No One Cares

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In the past few months South Africa has received a great deal of national and international attention for its treatment of foreign African nationals. Most call it “xenophobia”, fear/hatred of foreigners, and others call it “afrophobia” because its not Europeans or Americans who experience the brunt of this violence but Africans.

This is all very unfortunate and in my personal and professional capacity I condemn the violence. More than the violence, this article looks at the argument that the media and certain prominent individuals have used to condemn it, “…many speakers sought to remind South Africans that in the days of apartheid it was the rest of Africa that became a home for this country’s leaders, reminding them that its liberation was won with the support of the entire continent.”1 This general appeal to South Africans’ gratitude has been the consistent argument that’s been used to stop the violence against foreigners but how effective is this?

When you appeal to someone to do something for you because of all that you have done for them in the past you put yourself in a poor position. Firstly, gratitude is unquantifiable and therefore “unrepayable”. No one enjoys being in debt especially if its going to be held over their heads for the rest of their lives. It’s not sustainable to keep pulling the “we helped you out in apartheid” card because it comes across as though it doesn’t have limits. Why don’t we just open our borders? Why should we deport our fellow brothers and sisters? Why not give them on-the-spot citizenship, I mean they did help us out in apartheid. We could allow them to get grants, have their businesses to be certified according to BBBEE and vote, I mean, we are heavily immersed in an immeasurable and therefore un-payable debt to them for their positive contribution to our freedom. If the gratitude argument is not enough for on-the-spot citizenship and other bells and whistles then why should it be enough to stop the violence? What are the limits to this argument?

More important is that appeals to gratitude look in the past and not the future and they fail to acknowledge the most basic of human motivations, self-interest. We have all heard of stories of people betraying their spouses, friends, parents, mentors, business partners, their God (every time you sin) etc. All of the good deeds of the past were not enough for the betrayers because through their reasoning, whether accurate or not, the act of betrayal had a greater reward than the past. Surely this makes sense, what does it profit me to assist you, to remain faithful to you? To obey you?

So saying “South Africans, we must stop this violence against our fellow African brothers and sisters because they helped us in apartheid” without mentioning why it benefits us to do so won’t work long term. Other than the fact that gratitude is a weak argument on its own, newer generations of South Africans will not be able to appreciate what other African countries have contributed like their elders.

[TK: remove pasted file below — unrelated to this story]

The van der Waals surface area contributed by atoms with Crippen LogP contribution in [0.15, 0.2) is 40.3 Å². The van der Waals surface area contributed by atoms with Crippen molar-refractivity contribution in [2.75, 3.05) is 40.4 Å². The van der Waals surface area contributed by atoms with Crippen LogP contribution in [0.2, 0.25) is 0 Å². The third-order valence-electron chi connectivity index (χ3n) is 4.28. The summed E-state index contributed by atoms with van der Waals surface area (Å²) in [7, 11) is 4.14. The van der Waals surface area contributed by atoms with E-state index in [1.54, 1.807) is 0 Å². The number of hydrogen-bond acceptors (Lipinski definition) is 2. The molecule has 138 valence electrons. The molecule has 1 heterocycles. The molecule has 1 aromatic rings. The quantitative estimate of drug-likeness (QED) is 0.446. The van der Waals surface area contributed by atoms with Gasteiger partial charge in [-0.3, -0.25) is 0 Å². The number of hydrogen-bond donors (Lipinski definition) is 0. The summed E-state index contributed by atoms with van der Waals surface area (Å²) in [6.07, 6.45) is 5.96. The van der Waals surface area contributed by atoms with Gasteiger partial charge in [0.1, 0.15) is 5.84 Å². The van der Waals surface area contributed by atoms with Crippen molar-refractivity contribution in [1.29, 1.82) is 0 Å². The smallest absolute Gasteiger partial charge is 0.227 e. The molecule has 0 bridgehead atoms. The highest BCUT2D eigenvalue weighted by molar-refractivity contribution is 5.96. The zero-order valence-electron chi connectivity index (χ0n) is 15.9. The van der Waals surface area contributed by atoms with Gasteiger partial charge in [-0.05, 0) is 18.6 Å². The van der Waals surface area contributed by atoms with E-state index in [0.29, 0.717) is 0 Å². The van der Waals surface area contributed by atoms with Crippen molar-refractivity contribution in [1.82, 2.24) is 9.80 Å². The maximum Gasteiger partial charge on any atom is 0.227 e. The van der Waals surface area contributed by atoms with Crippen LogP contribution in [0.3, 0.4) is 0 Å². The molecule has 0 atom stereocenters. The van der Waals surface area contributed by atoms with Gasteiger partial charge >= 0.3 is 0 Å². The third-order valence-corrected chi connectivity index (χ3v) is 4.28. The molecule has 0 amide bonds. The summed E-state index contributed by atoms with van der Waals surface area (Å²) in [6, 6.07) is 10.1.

Then what should be the argument? Find out what’s important to the man on the street and appeal to that interest. Lets assume that I represent the man on the street (not that I am, not that I’m not). I would appreciate a statistical report by an independent body that explains that the benefits of having foreigners (legal and illegal) in South Africa far outweigh the costs. Not isolated stories of a Somali here or Malawian there with a business employing 5 South Africans but a report that takes into account a large enough sample size to be taken seriously. One that would explain that the economic benefit that we gain from their presence outweighs the increased pressure on our electrical grid, water and sanitation and any other costs we incur. I imagine that you would want something different and that’s fine because that’s what’s in your interests.

Now lets bring this back home – entrepreneurship. In your quest to build a business that is profitable, indispensable to the consumer and turns you into the next Aliko Dangote, you will consistently come across people that you need more than they need you. Its important to understand the interests of these individuals and other stakeholders in your business. No One Cares. No one cares that you come from a disadvantaged background, that your uncle is an MK veteran, that you are black, that you and your business are proudly South African or that your business is named after a verse in the bible. What do they care about? What you can do for them. Investors want to know that you can grow their money at a faster rate than the bank and other competing startups. Government departments and enterprise development programmes want to know that you can create jobs, develop skills and mention their contribution in the media when you’re successful. Customers want value in the form of money saved, better service, convenience, status, time saved etc.

Selflessness is like the Tooth Fairy or Santa Claus, its a nice idea but completely fictitious. Even the most seemingly selfless acts are based on self-interest. When you sell your business, appeal to your audience’s selfish nature and nothing else! Convince them that it serves them to support you and you will get your way.

1 http://www.bbc.com/news/world-africa-32432205

Nthulane Makgato

Founder and Director

Red Case

 

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